My favorite quote about the demise of surf music is not the oft-repeated Hendrix line in “Third Stone From The Sun” (“And you’ll never hear surf music again”); it came at the 2018 Paul Johnson tribute concert in Long Beach. The former Belairs leader was thanking the gathering and giving a mini-history lesson about the genre, including what happened once the Beatles hit American airwaves. In the early ’60s, the Belairs were so popular in Southern California that they held teen dances at their own club, and an early edition of the Beach Boys opened for them. Still, when the British Invasion took hold, as Johnson told it, they looked around and said, “Where did all the girls go?”
Instrumental surf music, as opposed to the fun-in-the-sun vocals of the Beach Boys and Jan & Dean, was the last thing anyone could predict making a comeback. But even before “Misirlou” by Dick Dale provided the perfect opening to Pulp Fiction, bands from the past were reuniting and new groups were mounting a surf revival. Around the world today, it seems there are more combos playing instrumental surf than at any time in history. And as if to demonstrate how far-reaching the idiom is, roughly half of the bands reviewed here hail from outside America.
Before his stint with Buffalo Springfield, before Poco or Loggins & Messina, Jim Messina was a teen surf prodigy. Influenced by Dick Dale, he formed Jim Messina and the Jesters at 16 and soon cut an album, The Dragsters. Reissued, it’s mostly originals, including what’s now a surf standard, “The Jester” – a flurry of reverb over a frantic beat.
Flight Of The Surf Guitar is a reissue of a reunion. The Atlantics, from Australia, cut a bona fide instrumental classic with “Bombora.” It occupied the #1 spot on Aussie charts for two months in ’63. But like many bands from surf’s heyday, they added vocals, changed styles, and eventually dissolved.
But the reunited Atlantics added guitarist Martin Cilia in ’99 and cut this gem a year later. The 21st anniversary release’s stirring remake of “Bombora” proves that lead guitarist Jim Skiathitis ranks as not just an unsung surf pioneer, but as one of the greatest unsung guitarists in the annals of rock, period. With his red ’61 Strat, employing delay rather than reverb, his tone recalls the Shadows’ Hank Marvin, but his vicious attack and sound effects are all his own.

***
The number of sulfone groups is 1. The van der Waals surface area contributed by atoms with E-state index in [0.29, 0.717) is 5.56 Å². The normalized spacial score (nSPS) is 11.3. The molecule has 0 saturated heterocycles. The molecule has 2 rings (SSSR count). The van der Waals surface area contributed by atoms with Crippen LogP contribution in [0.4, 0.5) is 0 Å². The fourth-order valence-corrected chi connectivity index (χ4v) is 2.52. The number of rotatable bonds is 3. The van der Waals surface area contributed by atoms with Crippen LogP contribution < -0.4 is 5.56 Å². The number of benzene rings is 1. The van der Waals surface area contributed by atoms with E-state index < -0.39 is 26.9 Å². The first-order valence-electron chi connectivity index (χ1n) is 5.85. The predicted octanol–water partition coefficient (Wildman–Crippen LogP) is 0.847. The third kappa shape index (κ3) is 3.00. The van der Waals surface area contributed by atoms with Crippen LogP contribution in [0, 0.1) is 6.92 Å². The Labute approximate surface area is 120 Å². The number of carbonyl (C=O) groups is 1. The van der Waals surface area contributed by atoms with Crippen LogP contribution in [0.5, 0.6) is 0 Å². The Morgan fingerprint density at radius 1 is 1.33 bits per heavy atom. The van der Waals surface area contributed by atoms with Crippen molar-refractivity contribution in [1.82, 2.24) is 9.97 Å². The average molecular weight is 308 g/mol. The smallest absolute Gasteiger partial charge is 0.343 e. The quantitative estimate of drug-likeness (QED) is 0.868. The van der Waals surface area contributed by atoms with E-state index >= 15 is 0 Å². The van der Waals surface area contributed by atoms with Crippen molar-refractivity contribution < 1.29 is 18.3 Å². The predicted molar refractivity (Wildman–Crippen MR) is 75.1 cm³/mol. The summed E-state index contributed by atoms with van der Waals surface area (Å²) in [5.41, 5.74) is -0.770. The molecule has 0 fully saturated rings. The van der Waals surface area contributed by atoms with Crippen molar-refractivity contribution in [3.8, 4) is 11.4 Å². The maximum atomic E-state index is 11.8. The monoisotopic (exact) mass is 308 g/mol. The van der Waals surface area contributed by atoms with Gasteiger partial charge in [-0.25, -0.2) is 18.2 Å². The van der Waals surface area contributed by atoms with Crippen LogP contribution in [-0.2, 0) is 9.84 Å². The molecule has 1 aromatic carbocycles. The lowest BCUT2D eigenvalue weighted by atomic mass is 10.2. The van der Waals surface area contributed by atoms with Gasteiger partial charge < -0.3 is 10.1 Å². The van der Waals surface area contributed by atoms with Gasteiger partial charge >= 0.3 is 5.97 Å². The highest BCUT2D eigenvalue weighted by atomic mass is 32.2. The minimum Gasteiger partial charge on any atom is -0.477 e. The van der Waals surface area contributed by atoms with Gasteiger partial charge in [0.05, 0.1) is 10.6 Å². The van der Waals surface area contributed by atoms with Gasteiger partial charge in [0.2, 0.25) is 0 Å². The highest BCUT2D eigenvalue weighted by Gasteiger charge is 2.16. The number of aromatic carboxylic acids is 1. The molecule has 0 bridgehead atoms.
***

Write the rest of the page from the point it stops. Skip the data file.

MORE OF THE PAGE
Speaking of Marvin, Cilia’s “In The Shadows” is one of three excellent tunes added for the anniversary issue. Cilia is becoming intro-surf’s most prolific exponent. In addition to solo albums and the Atlantics, he “accidentally” formed North Melbourne Surf Club with guitarist Tony Naylor. Naylor grew up in Tasmania before moving to Melbourne in ’68. In addition to studio work, he was a member of Talabene and ’70s groups such as Brian Cadd’s Bootleg Family Band and the shag-haired Avalanche. Associated with his striped Strat, he definitely knows how to work a whammy bar. On North Melbourne Surf Club, “Twang Ahoy” and 12 others dash any notion of a generation gap between the six-stringers.
On Hasta La Twista, Finland’s Halibears provide a mix of surf and soul, as on “Twisting Sister.” “Night Train To Haliwood,” penned by keyboardist Kim Rantala and drummer/producer Raine Kokkinen, shows guitarist Riku Karvonen in fine form. Considering the retired-but-still-impactful Laika & the Cosmonauts, one has to wonder if there’s something in the water in Helsinki.
It’s refreshing to hit Play for the Surfaders’ Shaken And Disturbed and hear a moody slice of melodicism on “Moscow Mule,” instead of the typical barrage of notes. The band, which makes The Netherlands home, features the tandem guitars of Stephen De Ruler and Leon Van Amsterdam. Besides deft fretwork, what sets the quartet apart are its engaging compositional chops, as on the flamenco-tinged “Tequila Matador.”
Little Kahuna is the band name and CD title of Craig Skelly’s latest. Also leader of the CurlRiders, the SoCal native serves up a dozen originals with just the right amount of drip. “Sea Breeze” is especially pretty, but the slow, 70-second intro to the ripping “Bond Girl” could’ve been cut in half (or left out altogether).
Frankie & the Poolboys’ work is compiled nicely in The Wet Season, 2008-2021. Despite its title, Made In Japan is a studio CD cut in New York City, where Tim Sullivan’s Supertones are based, but was inspired by the Mizusawa Ventures. “Hula Girl” works well for island dancing or Texas two-steppers.
The Breakers’ A Date With Destiny misses the mark by relying on riffs in search of melodies (a syndrome all too common among neo-surfers). On the other hand, Terry “Buffalo” Ware’s Isolation Reverberation lives up to his usual high standard in terms of playing and writing. “Teisco’s Tango” occupies a special place in my heart – and in my reverb tank.
© 2021 Dan Forte; all rights reserved by the author.
This article originally appeared in VG’s October 2021 issue. All copyrights are by the author and Vintage Guitar magazine. Unauthorized replication or use is strictly prohibited.